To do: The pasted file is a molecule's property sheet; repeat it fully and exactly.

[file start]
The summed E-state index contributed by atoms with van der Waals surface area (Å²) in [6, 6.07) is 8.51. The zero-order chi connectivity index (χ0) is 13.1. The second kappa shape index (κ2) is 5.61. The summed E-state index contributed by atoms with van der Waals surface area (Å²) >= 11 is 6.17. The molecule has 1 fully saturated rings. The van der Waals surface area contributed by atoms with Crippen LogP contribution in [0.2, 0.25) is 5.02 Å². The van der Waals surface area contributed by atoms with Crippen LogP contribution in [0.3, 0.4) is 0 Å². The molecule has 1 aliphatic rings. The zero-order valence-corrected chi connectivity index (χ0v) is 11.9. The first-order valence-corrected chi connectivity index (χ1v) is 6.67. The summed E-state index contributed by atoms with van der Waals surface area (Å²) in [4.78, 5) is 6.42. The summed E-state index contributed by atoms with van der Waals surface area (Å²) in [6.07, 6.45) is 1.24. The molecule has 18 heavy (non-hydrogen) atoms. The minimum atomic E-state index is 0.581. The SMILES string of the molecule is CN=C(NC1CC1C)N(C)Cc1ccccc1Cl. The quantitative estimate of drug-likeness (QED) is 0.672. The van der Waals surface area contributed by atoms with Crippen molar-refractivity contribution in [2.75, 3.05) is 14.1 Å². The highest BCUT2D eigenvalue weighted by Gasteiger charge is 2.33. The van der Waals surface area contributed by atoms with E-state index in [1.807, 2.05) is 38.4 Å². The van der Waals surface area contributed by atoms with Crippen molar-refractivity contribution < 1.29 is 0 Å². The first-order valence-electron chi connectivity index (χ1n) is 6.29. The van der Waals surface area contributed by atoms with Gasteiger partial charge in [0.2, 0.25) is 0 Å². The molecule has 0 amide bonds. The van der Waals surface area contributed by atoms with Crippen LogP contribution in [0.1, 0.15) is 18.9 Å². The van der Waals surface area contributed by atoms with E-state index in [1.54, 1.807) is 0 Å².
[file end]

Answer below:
The summed E-state index contributed by atoms with van der Waals surface area (Å²) in [6, 6.07) is 8.51. The zero-order chi connectivity index (χ0) is 13.1. The second kappa shape index (κ2) is 5.61. The summed E-state index contributed by atoms with van der Waals surface area (Å²) >= 11 is 6.17. The molecule has 1 fully saturated rings. The van der Waals surface area contributed by atoms with Crippen LogP contribution in [0.2, 0.25) is 5.02 Å². The van der Waals surface area contributed by atoms with Crippen LogP contribution in [0.3, 0.4) is 0 Å². The molecule has 1 aliphatic rings. The zero-order valence-corrected chi connectivity index (χ0v) is 11.9. The first-order valence-corrected chi connectivity index (χ1v) is 6.67. The summed E-state index contributed by atoms with van der Waals surface area (Å²) in [4.78, 5) is 6.42. The summed E-state index contributed by atoms with van der Waals surface area (Å²) in [6.07, 6.45) is 1.24. The molecule has 18 heavy (non-hydrogen) atoms. The minimum atomic E-state index is 0.581. The SMILES string of the molecule is CN=C(NC1CC1C)N(C)Cc1ccccc1Cl. The quantitative estimate of drug-likeness (QED) is 0.672. The van der Waals surface area contributed by atoms with Crippen molar-refractivity contribution in [2.75, 3.05) is 14.1 Å². The highest BCUT2D eigenvalue weighted by Gasteiger charge is 2.33. The van der Waals surface area contributed by atoms with E-state index in [1.807, 2.05) is 38.4 Å². The van der Waals surface area contributed by atoms with Crippen molar-refractivity contribution < 1.29 is 0 Å². The first-order valence-electron chi connectivity index (χ1n) is 6.29. The van der Waals surface area contributed by atoms with Gasteiger partial charge in [0.2, 0.25) is 0 Å². The molecule has 0 amide bonds. The van der Waals surface area contributed by atoms with Crippen LogP contribution in [0.1, 0.15) is 18.9 Å². The van der Waals surface area contributed by atoms with E-state index in [1.54, 1.807) is 0 Å².